NYC’s Museum of Natural History closes some Native American displays after Biden admin. changes

New York City’s American Museum of Natural History is closing certain halls that display Native American artifacts in response to updated federal regulations that call for institutions to receive consent from Indigenous tribes to display some of their artifacts.

Beginning Saturday, the museum’s Eastern Woodlands and Great Plains halls will be closed to staff and visitors. Seven cases displaying Indigenous artifacts in other areas of the museum will also be covered. Sean M. Decatur, the museum’s president, announced the closures in a letter to staff Friday.

“While the actions we are taking this week may seem sudden, they reflect a growing urgency among all museums to change their relationships to, and representation of, Indigenous cultures,” Decatur wrote in the letter. “The Halls we are closing are vestiges of an era when museums such as ours did not respect the values, perspectives, and indeed shared humanity of Indigenous peoples.”

The regulations, which went into effect Jan. 12, have been a long time coming.

Last month, President Joe Biden signed an executive order ordering a slew of actions to support tribal self-determination. The order called for the Interior Department to announce final revisions to the Native American Graves Protection and Repatriation Act, a 1990 federal law that “provides for the ownership or control of Native American cultural items (human remains and objects) excavated or discovered on Federal or tribal lands.” The department’s updates include requiring museums and federal agencies to obtain consent from tribes before displaying human remains and cultural artifacts.

While tribal leaders have pushed for the repatriation of artifacts and remains to take place respectfully and quickly, some expressed concerns that the process of identifying the items could create an overwhelming burden for tribes, according to The New York Times. Institutions have also encountered difficulties in identifying origins of items that may have been procured in problematic and outdated ways, the Times added.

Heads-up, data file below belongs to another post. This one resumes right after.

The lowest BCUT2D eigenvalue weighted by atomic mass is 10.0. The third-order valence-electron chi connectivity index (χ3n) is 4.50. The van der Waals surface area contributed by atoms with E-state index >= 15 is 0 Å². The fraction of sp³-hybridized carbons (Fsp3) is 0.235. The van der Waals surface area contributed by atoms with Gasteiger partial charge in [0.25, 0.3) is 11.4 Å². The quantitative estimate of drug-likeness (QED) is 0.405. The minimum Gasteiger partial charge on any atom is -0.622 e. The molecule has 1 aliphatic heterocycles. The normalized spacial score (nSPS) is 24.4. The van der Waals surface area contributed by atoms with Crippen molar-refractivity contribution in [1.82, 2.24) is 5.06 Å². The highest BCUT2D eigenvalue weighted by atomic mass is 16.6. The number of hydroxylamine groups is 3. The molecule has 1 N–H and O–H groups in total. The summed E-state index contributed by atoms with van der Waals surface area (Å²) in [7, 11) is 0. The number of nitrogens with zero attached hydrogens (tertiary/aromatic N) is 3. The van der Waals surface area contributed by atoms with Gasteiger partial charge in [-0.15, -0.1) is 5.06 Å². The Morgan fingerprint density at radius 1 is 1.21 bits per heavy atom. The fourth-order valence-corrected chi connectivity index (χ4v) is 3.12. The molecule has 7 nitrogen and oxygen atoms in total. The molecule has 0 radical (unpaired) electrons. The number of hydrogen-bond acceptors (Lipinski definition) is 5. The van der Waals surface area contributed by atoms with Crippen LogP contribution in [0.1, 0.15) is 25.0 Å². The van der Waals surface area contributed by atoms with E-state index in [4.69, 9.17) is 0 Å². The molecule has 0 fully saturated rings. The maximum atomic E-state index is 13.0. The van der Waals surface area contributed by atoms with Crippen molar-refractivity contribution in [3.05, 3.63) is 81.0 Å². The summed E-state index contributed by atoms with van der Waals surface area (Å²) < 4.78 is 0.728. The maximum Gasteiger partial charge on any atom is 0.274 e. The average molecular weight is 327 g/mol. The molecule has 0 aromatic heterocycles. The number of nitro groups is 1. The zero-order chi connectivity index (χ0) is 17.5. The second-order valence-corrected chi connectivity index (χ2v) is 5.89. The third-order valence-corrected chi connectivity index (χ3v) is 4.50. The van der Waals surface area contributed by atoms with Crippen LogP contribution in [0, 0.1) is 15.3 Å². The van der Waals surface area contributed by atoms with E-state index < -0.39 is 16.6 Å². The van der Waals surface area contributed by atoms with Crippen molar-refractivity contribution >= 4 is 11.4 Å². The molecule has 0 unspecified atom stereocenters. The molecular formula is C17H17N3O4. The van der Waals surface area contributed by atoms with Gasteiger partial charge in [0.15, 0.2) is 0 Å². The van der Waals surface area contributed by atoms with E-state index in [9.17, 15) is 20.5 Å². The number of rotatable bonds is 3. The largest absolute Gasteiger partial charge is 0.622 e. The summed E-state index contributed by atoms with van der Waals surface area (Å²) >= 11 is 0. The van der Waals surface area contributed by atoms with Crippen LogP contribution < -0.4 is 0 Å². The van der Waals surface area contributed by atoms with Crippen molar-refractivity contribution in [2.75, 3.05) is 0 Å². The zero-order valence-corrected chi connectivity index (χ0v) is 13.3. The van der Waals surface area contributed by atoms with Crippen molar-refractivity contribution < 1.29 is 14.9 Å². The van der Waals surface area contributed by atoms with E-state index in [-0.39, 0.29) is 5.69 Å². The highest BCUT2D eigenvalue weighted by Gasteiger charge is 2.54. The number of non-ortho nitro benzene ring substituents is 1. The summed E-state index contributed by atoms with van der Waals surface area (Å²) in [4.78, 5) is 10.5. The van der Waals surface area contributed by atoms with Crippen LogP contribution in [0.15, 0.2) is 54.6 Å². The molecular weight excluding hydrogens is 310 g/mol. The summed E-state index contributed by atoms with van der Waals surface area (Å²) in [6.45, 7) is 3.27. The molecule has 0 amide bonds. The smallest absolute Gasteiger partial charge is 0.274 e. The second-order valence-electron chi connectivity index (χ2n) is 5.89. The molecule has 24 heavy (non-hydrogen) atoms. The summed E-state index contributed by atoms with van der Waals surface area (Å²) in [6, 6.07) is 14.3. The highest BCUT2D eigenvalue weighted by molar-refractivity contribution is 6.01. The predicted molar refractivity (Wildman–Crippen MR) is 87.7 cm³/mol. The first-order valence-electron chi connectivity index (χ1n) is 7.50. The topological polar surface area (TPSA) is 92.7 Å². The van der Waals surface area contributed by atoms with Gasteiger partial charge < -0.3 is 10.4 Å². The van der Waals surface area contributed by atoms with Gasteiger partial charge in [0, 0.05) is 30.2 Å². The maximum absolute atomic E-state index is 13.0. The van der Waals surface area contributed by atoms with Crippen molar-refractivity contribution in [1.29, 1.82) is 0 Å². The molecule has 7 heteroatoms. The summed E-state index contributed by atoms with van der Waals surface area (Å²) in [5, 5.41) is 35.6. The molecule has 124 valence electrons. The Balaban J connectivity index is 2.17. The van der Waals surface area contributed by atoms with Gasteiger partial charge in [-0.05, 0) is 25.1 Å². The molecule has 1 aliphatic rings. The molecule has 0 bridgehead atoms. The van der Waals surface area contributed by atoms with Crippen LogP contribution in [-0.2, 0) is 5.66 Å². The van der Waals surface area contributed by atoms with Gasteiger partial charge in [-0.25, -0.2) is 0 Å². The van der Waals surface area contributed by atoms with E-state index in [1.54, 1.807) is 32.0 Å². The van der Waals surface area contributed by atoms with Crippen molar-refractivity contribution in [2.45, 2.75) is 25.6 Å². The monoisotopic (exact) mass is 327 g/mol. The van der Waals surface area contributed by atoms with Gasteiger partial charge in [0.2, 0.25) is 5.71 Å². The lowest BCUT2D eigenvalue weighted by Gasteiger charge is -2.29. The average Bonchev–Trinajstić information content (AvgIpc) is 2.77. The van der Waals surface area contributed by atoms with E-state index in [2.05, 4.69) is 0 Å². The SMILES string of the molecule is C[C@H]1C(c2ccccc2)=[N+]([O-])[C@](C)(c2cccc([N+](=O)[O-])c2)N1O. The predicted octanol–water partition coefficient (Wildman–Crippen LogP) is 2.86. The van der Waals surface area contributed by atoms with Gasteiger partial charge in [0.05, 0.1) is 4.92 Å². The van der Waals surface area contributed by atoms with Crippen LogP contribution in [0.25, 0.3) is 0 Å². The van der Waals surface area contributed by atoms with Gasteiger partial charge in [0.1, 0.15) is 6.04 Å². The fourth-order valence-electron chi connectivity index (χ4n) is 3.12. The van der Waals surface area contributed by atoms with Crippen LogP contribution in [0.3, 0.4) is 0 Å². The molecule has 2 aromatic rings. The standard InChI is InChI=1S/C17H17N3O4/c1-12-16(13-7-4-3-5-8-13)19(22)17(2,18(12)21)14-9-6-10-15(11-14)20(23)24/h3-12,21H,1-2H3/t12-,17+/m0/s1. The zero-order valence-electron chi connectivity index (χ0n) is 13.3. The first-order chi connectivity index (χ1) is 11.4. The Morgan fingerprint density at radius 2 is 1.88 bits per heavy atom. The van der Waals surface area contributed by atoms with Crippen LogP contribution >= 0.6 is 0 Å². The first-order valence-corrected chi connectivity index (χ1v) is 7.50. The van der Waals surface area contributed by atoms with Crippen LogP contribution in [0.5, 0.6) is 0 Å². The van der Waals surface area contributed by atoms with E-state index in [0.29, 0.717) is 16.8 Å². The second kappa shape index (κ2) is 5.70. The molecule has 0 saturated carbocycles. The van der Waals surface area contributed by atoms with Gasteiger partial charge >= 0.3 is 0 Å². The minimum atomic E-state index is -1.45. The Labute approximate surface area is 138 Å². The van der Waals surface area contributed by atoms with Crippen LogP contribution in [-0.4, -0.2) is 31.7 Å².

Decatur had previously announced the removal of some artifacts as part of an ongoing effort to remove most human remains from display. In October, the museum said that approximately 26% of the 12,000 individual human remains held by the museum are of Native Americans.

One major area of operation the closures will affect is school field trips, according to the letter. Some 500,000 children visit the museum each year through school or camp groups, which include stops in the Eastern Woodlands hall.

The museum joins other major institutions in removing or covering exhibits to comply with the changes. Earlier this month, the Field Museum in Chicago covered some cases featuring Native American objects pending consultation with tribes. The Cleveland Museum of Art also covered display cases this month to comply with the rule changes.

“What might seem out of alignment for some people is because of a notion that museums affix in amber descriptions of the world,” Decatur said in his letter. “But museums are at their best when they reflect changing ideas.”

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